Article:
150 QUESTION: As to living in the Now and seeing what is there, I have discovered I always need reassurance. This has made me aware that I am hardly ever living in an unselfconscious way. Everything is always geared to obtaining this reassurance. I live in order to be what I would like to be, not what I am. Can you help me with that?

ANSWER: Your need for reassurance is based on doubt that you count, that your intrinsic values are sufficient. You fear that your own opinions are not valid, so you need confirmation or reassurance by others. Any unreal needs have an addictive quality; the more one needs them, the stronger unhealthy striving becomes, and the further one gets from the inner source of all solutions. Also, the more one gets used to it, the more one thinks one needs it.

When you go into the moment, ask yourself what particular reassurance you want. Then ask yourself where you are unsure. The uncertainty underlying your present truth must be brought out. You will then find that a cowardly opportunism exists wherever you shy away from your truth in relation to universal truth. This opportunism based on fear may easily be covered up by apparent rebellion.

This discovery is already the first layer of the moment. Knowing this enables you to go to the next layer, which is exploring the doubt that seems to need reassurance. Where do you, perhaps, forsake a natural law and not even wish to know it, so as not to endanger yourself by opposing what you fear the world expects of you? Do you understand?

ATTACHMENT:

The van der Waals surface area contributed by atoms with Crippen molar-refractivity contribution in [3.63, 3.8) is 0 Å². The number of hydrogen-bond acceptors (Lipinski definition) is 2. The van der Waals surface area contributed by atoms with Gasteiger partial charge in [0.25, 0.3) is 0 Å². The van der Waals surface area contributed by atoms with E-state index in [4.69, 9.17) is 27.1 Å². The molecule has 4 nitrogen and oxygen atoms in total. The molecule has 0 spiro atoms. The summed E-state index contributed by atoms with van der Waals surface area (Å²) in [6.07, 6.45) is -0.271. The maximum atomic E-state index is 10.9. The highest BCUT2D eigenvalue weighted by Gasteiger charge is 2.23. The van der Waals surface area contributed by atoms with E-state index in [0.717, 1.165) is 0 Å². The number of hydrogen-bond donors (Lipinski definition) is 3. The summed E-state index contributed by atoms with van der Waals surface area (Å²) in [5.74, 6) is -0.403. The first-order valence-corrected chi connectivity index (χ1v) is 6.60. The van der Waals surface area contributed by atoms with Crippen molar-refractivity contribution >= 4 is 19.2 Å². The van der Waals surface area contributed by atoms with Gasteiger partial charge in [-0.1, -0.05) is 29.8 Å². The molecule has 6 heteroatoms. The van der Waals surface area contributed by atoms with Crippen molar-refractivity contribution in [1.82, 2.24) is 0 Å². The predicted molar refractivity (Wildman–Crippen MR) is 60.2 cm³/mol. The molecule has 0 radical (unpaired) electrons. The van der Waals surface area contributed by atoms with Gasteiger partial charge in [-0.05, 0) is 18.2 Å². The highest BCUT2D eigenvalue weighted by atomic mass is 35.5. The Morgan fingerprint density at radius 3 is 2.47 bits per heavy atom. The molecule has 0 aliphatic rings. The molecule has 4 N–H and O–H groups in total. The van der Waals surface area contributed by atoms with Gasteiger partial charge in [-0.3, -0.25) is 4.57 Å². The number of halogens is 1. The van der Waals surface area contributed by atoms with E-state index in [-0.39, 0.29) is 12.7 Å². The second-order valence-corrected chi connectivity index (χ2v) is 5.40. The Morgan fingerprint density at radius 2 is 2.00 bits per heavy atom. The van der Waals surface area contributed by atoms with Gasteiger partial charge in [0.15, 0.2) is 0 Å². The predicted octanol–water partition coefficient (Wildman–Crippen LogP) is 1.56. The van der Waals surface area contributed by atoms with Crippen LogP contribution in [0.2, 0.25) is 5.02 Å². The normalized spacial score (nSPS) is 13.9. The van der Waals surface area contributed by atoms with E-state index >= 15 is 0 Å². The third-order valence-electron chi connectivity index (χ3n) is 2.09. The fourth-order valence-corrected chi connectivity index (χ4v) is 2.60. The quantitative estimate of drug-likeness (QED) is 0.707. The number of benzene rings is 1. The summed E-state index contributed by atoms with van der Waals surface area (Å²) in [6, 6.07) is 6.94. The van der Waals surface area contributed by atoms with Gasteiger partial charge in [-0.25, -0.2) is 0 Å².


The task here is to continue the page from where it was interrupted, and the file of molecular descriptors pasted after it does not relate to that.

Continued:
QUESTION: Yes, I think I understand it quite well. Now, supposing my doubts and need for reassurance concern my masculinity. How does this apply to what you said about the natural law as opposed to complying with the expectations of the people around me?

ANSWER: You forsake the natural law by not trusting in the benign nature of your feelings. You cut them off. There is deep in you a mechanism that says, “No, I will go no further. I let myself go as far as I have because it is pleasurable, but I will not risk allowing my full nature to take its course.”

You do this partly because you fear the world’s censure, and partly because of a misconception. You have fear but you also feel threatened by natural feelings in yourself and you pay allegiance to a world that seems to say one should not trust these feelings. You deny the universal forces within you. You want to play it safe.

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